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Alaramma Malam Akilu: When a loss is too tragic for words

Until recently, the last time I saw my father shedding tears of was 25 years ago, precisely on October 19, 1991. That was the day…

Until recently, the last time I saw my father shedding tears of was 25 years ago, precisely on October 19, 1991. That was the day he lost his brother and confidant, Alhaji Haruna Hamza, who died in a ghastly motor accident, close to Danbatta, on his way to Daura, in Katsina State.
Then, on Tuesday, June 14, my father, once again, cried, following the death of his ally, friend, teacher, brother and confidant, Alaramma Malam Akilu, who died of health complication.
Late Malam Akilu, 92 years or so old, was a famous Islamic cleric of his time. He was the closest person to my father. In fact, they rarely stayed apart until late night hours.
In our village, Maiturmi, in Mai’adua Local Government Area of Katsina State, many believed that late Malam Akilu was actually a member of our family. We all grew knowing them together.
When, unusually, a call came from my father around 5:00pm on the day he died, while we were about commencing our daily editorial meeting in the office, in Abuja, my breath temporarily seized.
I normally speak with my father around 9:00am, every day. When I answered the call, my father lost his voice, he was only sobbing, saying: “Inna Lillahi Wa Inna Ilaihi Rajiun (From Allah we come and to Him we shall return). I repeated what he said, fully convinced that Malam Akilu, whom I visited in hospital the previous Saturday, has died!
Like my father, Malam Akilu memorised the Holy Qur’an before he reached 20. And before the age of 22, after reciting the holy book times without number, without looking, they could write the whole manuscript of the Holy Qur’an.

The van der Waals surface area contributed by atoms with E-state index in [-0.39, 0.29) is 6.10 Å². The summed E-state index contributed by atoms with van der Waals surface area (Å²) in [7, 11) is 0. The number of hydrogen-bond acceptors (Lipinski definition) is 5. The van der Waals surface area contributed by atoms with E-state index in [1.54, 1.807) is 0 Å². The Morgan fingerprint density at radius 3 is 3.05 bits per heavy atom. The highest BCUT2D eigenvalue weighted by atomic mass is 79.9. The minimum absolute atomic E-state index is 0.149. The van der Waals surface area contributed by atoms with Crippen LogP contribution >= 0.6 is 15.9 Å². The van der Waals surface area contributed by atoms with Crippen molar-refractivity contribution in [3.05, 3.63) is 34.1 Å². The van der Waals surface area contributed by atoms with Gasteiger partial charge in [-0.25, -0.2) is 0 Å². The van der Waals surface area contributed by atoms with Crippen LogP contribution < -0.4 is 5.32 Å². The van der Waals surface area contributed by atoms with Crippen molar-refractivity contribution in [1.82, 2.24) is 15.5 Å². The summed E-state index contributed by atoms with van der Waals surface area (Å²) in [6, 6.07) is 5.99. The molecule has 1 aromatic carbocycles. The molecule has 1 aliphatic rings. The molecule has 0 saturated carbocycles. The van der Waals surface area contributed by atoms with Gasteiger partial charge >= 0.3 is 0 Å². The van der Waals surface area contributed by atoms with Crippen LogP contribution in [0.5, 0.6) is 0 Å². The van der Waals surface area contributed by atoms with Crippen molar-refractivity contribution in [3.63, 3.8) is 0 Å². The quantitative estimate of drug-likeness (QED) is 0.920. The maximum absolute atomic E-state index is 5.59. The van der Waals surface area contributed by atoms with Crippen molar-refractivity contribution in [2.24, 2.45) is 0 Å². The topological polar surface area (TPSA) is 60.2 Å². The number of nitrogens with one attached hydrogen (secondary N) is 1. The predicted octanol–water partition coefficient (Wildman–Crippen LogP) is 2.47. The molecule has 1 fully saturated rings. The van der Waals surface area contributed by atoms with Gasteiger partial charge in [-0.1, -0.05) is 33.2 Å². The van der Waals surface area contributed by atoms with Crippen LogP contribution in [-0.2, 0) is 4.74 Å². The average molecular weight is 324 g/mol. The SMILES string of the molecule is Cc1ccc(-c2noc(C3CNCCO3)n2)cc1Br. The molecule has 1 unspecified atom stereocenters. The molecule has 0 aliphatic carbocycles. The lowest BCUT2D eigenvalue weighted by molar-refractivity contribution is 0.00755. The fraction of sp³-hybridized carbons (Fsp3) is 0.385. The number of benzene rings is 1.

Malam Akilu, who is originally from Hamis, a farming community near Bum-Bum, along Nigeria-Niger border in northern part of Katsina State, had travelled far and wide, up to Maiduguri, which is known as ‘Gabas’,  in search of knowledge of the Qur’an.
Malam Akilu distinguished himself as an astute scholar. In fact, in Maiduguri, Kano and Katsina, where Islamic scholars are highly revered, Mallam Akilu was known as “Gangaram Kafi Goni”- which literally means professor emeritus.
My father, who always dove his hat for Malam Akilu, told me that at his prime, late Malam Akilu was fond of taking his allo (slate) to “Wajan Darasu”- an arena where the “who is who” in Islamic knowledge gather with a view to correcting spelling and punctuations mistakes of one another.
“Alaramma Malam Akilu was always rated highly…it was extremely unlikely for any mistake to be detected in his allo, and that’s why he became Gangaram Kafi Gwani,” my father said.
Malam Akilu lived a Spartan life in his house at Yan Masara Kurman Layi, along Dogon Agogo, in the heart of Jos.
The frontage of his house, face-capped with a canopy, serves as the Makarantar Allon Malam Majir (Islamiyya school), where thousands of pupils were taught how to recite the Holy Qur’an.
At least, two out of five people, born around the area in the last 50 years, were directly or indirectly tutored in that traditional